Some examples of ice-breaking moments may include:
- Switching from formal to informal pronouns, titles, and names. (This depends on the language and culture.)
- Sharing a personal story the other person relates to.
- Dropping a curse word and nobody takes offense.
- Asking a potent question that prompts serious thinking and expressing of personal values.
Getting closer to someone can relieve some emotional labor. But getting into a conflict-ridden relationship with someone creates more emotional labor! That’s why it’s crucial to…
6. Watch out for red flags
We all have that one difficult family member that can’t stand opposing opinions, so we “play nice” to avoid conflict. But if you feel that way about a client, you shouldn’t be working with them!
Learning to recognize high-conflict personalities takes experience. We all make mistakes and get involved with people we really shouldn’t have. But once you realize you’re dealing with a challenging personality, get out of that relationship as soon as possible. The money is not worth it. Remember: you’re expending valuable emotional labor that they’re not paying you for.
I know, you’ll probably feel guilty when you turn down a prospective client that’s displaying red flags. But a bit of guilt will save you from weeks or months of misery. These clients will wring you like a wet rag and leave you too exhausted to work on other creative projects.
People that act entitled in the beginning will not become any better with time. If anything, they’ll become more and more unhinged. (Clearly, I’m speaking from experience.)
If someone makes you even a little bit uncomfortable, that’s your intuition telling you very clearly that you should stay away from them.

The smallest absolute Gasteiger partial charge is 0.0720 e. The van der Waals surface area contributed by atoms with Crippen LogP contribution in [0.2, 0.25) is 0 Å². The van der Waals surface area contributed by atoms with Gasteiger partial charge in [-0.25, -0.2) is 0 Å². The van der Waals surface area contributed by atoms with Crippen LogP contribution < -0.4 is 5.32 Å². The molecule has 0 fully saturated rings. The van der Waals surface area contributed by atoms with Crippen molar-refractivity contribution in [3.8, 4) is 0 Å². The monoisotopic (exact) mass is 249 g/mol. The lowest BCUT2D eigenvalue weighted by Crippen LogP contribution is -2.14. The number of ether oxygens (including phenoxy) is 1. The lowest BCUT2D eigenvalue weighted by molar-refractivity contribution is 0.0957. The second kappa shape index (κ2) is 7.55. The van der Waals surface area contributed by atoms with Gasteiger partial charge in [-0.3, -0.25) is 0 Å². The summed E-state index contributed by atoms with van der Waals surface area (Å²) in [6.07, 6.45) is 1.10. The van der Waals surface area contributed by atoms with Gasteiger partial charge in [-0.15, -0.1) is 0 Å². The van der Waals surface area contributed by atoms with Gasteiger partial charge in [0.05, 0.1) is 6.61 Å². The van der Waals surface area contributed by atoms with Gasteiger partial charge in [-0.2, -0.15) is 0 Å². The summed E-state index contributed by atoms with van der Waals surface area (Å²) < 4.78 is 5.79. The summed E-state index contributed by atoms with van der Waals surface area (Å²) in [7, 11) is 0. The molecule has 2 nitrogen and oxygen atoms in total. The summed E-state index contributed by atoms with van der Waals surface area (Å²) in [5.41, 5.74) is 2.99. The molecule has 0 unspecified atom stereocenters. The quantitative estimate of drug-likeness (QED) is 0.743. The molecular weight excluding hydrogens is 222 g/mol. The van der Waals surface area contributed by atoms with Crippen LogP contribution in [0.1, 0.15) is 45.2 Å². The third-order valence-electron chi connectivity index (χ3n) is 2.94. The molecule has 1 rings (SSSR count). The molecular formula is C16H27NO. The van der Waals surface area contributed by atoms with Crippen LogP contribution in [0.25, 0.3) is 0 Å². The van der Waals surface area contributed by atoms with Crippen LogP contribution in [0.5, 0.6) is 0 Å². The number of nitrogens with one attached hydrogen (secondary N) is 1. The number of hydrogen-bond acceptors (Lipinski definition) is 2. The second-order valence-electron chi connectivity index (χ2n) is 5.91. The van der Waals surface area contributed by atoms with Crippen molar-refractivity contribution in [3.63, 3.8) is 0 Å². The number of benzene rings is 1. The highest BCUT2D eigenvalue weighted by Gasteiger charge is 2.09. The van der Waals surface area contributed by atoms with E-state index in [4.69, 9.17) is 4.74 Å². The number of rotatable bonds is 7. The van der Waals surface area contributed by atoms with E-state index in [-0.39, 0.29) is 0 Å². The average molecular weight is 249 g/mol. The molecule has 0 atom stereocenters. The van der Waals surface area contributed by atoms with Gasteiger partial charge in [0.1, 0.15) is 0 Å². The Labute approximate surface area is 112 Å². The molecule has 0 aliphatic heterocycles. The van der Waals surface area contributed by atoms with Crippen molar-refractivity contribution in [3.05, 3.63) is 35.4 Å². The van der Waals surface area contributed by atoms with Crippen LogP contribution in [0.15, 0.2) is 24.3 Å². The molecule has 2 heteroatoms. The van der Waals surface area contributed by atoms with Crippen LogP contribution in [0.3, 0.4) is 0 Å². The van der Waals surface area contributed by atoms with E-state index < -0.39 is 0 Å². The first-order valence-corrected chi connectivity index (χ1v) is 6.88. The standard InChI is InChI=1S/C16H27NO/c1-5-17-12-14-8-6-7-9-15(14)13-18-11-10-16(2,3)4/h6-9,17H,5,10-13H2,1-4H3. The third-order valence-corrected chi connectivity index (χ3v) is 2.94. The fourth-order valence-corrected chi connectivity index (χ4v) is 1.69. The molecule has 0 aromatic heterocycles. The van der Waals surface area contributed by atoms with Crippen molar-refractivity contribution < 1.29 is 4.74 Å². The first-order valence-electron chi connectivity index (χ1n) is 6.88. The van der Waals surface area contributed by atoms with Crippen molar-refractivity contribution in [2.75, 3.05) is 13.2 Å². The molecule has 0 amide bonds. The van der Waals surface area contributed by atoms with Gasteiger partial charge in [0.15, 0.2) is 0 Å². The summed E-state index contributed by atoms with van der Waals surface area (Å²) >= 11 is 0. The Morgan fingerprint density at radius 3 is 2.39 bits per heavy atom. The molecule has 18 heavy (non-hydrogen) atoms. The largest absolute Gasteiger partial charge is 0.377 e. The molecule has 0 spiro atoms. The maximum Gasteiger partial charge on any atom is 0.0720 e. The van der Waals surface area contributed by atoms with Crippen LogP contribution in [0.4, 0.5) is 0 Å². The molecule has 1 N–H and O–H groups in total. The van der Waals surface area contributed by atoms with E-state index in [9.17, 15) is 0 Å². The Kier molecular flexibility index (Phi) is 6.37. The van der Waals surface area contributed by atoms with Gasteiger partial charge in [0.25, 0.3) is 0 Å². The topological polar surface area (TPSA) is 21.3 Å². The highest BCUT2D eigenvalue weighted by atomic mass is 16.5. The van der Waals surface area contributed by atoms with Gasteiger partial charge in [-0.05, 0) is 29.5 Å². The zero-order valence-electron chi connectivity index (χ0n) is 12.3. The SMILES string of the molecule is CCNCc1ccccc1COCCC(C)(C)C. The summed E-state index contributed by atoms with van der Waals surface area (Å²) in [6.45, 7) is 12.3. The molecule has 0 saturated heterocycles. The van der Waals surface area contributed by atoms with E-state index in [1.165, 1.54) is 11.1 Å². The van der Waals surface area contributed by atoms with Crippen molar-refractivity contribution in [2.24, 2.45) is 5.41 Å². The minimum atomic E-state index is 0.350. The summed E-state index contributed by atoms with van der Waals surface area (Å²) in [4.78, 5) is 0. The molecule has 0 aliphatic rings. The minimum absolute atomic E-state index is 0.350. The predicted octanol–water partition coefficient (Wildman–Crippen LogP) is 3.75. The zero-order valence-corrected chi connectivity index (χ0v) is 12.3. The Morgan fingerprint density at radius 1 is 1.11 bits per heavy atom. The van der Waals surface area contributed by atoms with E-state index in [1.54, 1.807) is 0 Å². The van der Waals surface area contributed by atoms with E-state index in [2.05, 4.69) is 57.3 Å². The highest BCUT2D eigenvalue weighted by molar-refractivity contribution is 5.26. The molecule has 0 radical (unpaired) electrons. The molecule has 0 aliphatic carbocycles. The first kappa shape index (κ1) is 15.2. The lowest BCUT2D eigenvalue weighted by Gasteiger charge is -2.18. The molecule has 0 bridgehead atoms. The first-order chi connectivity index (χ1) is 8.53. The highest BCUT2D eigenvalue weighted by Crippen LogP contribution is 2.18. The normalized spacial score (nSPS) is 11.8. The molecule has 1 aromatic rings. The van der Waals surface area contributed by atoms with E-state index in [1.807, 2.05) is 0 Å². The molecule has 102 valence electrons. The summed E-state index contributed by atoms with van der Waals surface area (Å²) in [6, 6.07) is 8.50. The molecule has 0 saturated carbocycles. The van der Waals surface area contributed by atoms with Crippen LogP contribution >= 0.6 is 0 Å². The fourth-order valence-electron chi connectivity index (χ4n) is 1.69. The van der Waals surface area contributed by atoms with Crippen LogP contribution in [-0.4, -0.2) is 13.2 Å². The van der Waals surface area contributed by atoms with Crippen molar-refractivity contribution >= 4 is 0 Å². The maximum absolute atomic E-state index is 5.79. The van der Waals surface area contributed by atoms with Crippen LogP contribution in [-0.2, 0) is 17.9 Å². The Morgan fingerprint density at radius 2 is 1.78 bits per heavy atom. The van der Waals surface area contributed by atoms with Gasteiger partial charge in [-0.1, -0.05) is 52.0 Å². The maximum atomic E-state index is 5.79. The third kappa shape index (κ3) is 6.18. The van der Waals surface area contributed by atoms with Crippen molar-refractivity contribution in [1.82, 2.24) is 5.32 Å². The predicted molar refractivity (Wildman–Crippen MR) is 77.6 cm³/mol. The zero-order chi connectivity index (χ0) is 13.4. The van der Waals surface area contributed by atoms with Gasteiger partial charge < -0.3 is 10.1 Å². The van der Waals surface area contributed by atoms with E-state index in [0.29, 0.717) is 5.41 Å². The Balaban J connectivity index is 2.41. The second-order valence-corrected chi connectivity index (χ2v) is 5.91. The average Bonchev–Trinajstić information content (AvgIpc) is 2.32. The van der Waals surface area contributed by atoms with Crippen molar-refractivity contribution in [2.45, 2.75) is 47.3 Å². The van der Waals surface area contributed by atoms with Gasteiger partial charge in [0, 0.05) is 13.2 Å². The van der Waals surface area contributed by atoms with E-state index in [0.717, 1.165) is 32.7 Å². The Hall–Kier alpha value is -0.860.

7. Cut out draining interactions
If you’re a content creator or an active member of online communities and frequently get into debates that leave you drained, consider shutting down some of the communication channels, either temporarily or permanently.
I know it’s hard. I’ve done it many times when I felt like it’s doing me more harm than good. (Most recently I closed my Twitter account.) And I know that I’m creating the problem for myself because I can’t just ignore when people say something dumb, I have to get involved.
If I can’t control myself and look away, my only choice is to stop putting myself in situations where I’ll get worked up over stuff that has nothing to do with me personally. Usually other people in the debate will not change their minds, and I’ll waste all that precious energy for nothing.
The same is true for in-person groups. If there are communities or individuals that repeatedly leave you with a bad vibe, it may be best for you to leave.
You have to value your labor before anyone else can.
When you value your own emotional labor, you’re empowered to manage how much you’re willing to expend. You won’t allow people to pressure you into giving more than you want to.
Don’t let people live in your head rent-free.
Anyone who wants to get into my head must either deserve it by being a wonderful person, or pay for it. Squatters are not welcome.
My high capacity for emotional labor is what makes me a good designer. I feel my client relationships are more rewarding because of it. But at the end of day, I deserve to have some of that capacity left over for myself and my loved ones.
You deserve that too.
Thank you for watching, and I’ll talk to you again in the next episode of Nela’s Art Chat.